This past weekend Uruguay defeated Paraguay 3-0 to clinch a record breaking 15th Copa America title. It was a fully deserved win as they played by far the better football and they have laid a marker down for their South American rivals with World Cup qualifying due to begin soon.
Eventual champions Uruguay had been the first team to reach the final, beating Peru 2-0 in Tuesday’s semi-final. At times the Peruvian’s seemed overwhelmed by the occasion and although it was goalless at half time, Uruguay always looked in control. A brace from the impressive Luis Suarez clinched the win. Any hopes of a Peru comeback were dashed after a moment of madness from their skipper, Juan Manuel Vargas sent off for an elbow on Sebastian Coates (eventual winner of the Young Player of the Tournament and a defender with a bright future) right in front of the referee.
Paraguay meanwhile had made it to the final after their penalty win over Venezuela on Wednesday. Venezuela made a slow start but seemed to have the bit between their teeth as they seemed far more intent on making something happen. Both keepers made vital saves but there were few clear cut chances. Despite having Santana sent off in extra time Paraguay held firm and Justo Villar was again their hero in the shoot-out. Villar’s save from Lucena was the decisive moment, although it was left to Dario Veron to clinch it with his spot kick.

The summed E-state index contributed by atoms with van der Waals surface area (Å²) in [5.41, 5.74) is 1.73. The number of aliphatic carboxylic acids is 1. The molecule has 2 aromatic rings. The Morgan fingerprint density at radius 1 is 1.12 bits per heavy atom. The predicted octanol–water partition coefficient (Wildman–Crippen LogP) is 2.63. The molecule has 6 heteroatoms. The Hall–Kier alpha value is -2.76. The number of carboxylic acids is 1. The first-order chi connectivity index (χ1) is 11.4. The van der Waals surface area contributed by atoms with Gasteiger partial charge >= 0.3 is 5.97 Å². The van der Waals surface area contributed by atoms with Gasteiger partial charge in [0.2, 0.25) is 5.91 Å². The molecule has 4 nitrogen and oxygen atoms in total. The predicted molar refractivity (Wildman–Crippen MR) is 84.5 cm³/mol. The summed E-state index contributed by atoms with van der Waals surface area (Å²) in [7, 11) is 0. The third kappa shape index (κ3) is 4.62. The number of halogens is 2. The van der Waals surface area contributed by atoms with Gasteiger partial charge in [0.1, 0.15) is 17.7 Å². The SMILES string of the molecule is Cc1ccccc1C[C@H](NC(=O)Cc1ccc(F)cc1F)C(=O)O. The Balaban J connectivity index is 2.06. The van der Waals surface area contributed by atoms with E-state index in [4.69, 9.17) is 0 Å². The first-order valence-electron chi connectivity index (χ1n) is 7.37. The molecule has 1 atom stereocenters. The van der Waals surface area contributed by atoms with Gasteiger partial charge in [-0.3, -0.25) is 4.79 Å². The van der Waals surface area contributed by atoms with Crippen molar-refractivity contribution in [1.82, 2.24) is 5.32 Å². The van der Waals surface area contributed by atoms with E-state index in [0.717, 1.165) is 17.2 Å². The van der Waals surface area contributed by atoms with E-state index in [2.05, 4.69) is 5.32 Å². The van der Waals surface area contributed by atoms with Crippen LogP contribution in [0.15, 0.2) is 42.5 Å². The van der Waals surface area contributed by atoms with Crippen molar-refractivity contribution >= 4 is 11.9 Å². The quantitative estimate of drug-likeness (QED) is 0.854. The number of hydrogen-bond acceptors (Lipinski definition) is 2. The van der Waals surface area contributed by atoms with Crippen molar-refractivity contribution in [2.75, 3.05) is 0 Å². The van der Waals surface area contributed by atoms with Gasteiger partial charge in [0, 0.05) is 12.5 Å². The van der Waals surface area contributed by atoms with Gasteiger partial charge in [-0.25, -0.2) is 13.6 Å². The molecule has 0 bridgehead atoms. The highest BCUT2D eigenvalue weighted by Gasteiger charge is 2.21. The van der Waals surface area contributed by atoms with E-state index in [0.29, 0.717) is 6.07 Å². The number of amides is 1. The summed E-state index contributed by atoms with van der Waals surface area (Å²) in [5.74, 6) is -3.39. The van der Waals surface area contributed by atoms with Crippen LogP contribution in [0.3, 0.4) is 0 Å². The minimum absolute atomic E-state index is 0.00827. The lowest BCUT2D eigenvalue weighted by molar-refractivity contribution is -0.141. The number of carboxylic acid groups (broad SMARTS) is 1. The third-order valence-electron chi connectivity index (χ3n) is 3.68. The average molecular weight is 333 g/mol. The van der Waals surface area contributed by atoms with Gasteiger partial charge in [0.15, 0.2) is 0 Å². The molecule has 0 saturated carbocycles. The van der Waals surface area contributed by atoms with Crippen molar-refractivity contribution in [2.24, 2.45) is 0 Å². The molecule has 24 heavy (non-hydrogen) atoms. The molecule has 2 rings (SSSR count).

An ugly brawl between both players and officials of both teams erupted at the end, taking several minutes to calm down. The resulting touchline bans for their manager, Gerardo Martino and his deputy cannot have helped Paraguay’s final preparations. A final they had made it into without winning a game in regulation or even extra time!